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Review: The Boy and the Heron. The latest Ghibli trip

  • Release year: 2023
  • Director: Hayao Miyazaki.
  • Producer: Toshio Suzuki.
  • Screenplay by: Hayao Miyazaki.
  • Cinematography: Atsushi Okui.
  • Music by: Joe Hisaishi.

Synopsis: on his quest to find his stepmother, a kid falls into a strange universe.

Shotgun Commentary: another weird AF Ghibli film, you either love them or you don’t, this one is no exception.

Natsuko (Yoshino Kimura) and the grannys looking for Mahito (Soma Santoki). Source: The Boy and the Heron (Hayao Miyazaki, 2023).

Review

The Boy and the Heron is a trippy adventure story about a kid, Mahito (Soma Santoki), who begins talking to a grey heron shortly after moving in to his stepmother’s house. The heron turns out to be quite mischievous. It messes with him until he falls into a trap, ending up in an alternative universe. In said universe, he learns the ins and outs of morality, as well as meeting different versions of people he knows from his own reality.

Plot holes or opportunities?

The protagonist’s main aim is to find his stepmother, Natsuko (Yoshino Kimura). He believes that she is trapped in that alternate world. Whether that’s true or not is never answered, as aren’t so many other questions that will pop out in your mind as you are watching. It is unclear if this is a way to encourage the audience to make their own conclusions, or just lazy writing.

The first, and more optimist option, actually has a reasoning behind it. Other than wanting to think positively of the creator, that is. At one point of the movie, it is discovered that the Great-Uncle created and controls the strange universe through a mountain of geometric figures that he piled in the shape of a tower. This could be a metaphor for the spectator’s experience. You are given a certain amount of information and characters, which would be the geometric pieces. You are also shown the rules of that reality, which would be the shape of those pieces. How you want to build your tower, in this case, the answers to complete the narrative, is completely up to you.

Mahito. Source: The Boy and the Heron (Hayao Miyazaki, 2023).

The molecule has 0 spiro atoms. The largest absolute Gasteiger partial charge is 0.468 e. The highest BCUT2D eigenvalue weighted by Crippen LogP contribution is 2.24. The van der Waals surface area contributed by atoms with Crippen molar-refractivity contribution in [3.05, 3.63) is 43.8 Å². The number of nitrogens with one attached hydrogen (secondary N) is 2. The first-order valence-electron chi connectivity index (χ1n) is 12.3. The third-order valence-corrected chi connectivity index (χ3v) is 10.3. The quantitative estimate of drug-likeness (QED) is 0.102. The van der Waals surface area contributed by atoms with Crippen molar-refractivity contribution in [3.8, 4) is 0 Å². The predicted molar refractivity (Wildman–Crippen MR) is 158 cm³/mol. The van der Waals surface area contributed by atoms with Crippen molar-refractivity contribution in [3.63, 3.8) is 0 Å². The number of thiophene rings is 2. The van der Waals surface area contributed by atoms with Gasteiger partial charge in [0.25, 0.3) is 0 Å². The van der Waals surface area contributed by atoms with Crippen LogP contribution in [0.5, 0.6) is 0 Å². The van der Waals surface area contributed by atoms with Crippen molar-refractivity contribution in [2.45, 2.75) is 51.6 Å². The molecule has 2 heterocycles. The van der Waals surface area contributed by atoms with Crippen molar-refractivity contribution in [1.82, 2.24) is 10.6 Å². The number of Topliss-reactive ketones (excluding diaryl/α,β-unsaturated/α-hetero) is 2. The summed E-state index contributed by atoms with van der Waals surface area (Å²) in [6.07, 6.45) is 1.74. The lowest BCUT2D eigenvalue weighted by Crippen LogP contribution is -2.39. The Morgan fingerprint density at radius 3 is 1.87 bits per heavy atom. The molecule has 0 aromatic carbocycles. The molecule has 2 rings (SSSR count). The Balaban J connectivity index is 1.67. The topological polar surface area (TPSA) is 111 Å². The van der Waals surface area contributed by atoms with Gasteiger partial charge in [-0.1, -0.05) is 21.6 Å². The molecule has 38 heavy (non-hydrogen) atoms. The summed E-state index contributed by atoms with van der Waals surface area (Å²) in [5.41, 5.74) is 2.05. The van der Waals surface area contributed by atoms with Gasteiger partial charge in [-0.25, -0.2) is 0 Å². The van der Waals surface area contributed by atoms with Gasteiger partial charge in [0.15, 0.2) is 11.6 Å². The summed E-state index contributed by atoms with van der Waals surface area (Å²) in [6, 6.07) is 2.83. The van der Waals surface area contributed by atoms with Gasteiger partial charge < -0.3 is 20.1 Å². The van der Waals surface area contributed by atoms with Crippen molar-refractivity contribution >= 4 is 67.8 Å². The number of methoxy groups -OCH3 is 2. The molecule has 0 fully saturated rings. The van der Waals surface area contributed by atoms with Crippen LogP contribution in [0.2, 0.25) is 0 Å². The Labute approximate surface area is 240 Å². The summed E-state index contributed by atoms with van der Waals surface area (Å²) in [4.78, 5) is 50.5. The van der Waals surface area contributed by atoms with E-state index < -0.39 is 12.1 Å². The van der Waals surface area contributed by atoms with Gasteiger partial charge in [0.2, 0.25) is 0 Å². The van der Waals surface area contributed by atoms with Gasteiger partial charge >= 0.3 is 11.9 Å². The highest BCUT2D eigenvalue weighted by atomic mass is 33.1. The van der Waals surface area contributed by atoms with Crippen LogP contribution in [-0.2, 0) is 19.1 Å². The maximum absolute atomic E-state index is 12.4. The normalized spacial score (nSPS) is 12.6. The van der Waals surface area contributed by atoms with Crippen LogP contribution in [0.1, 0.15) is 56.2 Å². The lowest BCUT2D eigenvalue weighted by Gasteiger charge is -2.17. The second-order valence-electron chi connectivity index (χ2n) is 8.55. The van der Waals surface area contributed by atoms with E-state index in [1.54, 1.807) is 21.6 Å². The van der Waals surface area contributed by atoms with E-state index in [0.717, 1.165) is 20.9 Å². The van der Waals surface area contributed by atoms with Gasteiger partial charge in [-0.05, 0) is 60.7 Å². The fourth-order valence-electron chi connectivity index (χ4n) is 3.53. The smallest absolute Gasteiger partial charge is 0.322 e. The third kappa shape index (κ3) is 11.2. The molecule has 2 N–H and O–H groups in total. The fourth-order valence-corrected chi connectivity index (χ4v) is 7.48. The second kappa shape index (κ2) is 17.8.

If this was the intention, it is quite a fun puzzle to solve. The possibility of infinite answers is promising as well as entertaining to explore alone or in discussions with other people.

Messy storytelling

Until you know all the relevant facts, the narrative hides plot twist after plot twist and might get a little too confusing. However, once you know everything, all the pieces fit. The only factor that still feels off would be the music. While it is generally quite pleasant and gorgeous, as most soundtracks of Ghibli’s films, sometimes it has its own mind. The dissonances between what is going on and the flux of the melody clash and create an uncomfortable pause where the viewers are pulled out of the film with the thought of where a sound came from and, have I missed something?

Nothing new under the sun

The animation style is very characteristic and, at this point, every animation fan will recognise it in a second. The characters are identical to the ones in previous films of the studio so, sadly, there is no innovation there. The insane magical moments and complete disregard for the laws of physics are still very much on brand, so also nothing new there either. After all, why fix what is not broken.

The grannys. Source: The Boy and the Heron (Hayao Miyazaki, 2023).

Curiously, there is a creature that is fascinating and hilarious to look at, though: the Wara Wara. These are basically the Adipose, or Adiposians, from Dr Who. They even float in a beacon of light at one point. The resemblance is such that you will be half expecting to see the Doctor and Donna running around in the back of the scene.

All in all, The Boy and the Heron is an extremely entertaining movie that explores the themes of grief, morality, reality and belief in a very engaging and original way. Big recommend for all animation fans.

Advice to take from this movie:

  • If you know something is a trap, maybe don’t go head first into it…?
  • Never trust an animal that talks to you.
  • Actually, if an animal talks to you right after you’ve hit your head, go to the doctor ASAP.
Mahito hugging Himi (Aimyon). Source: The Boy and the Heron (Hayao Miyazaki, 2023).

What’s your take? Are you an animation fan? Have you watched The Boy and the Heron? Don’t hesitate to let me know your thoughts in the comments section below, or leave a message in my contact page! For more reviews and cinema-related articles, check out the rest of my blog! 😀

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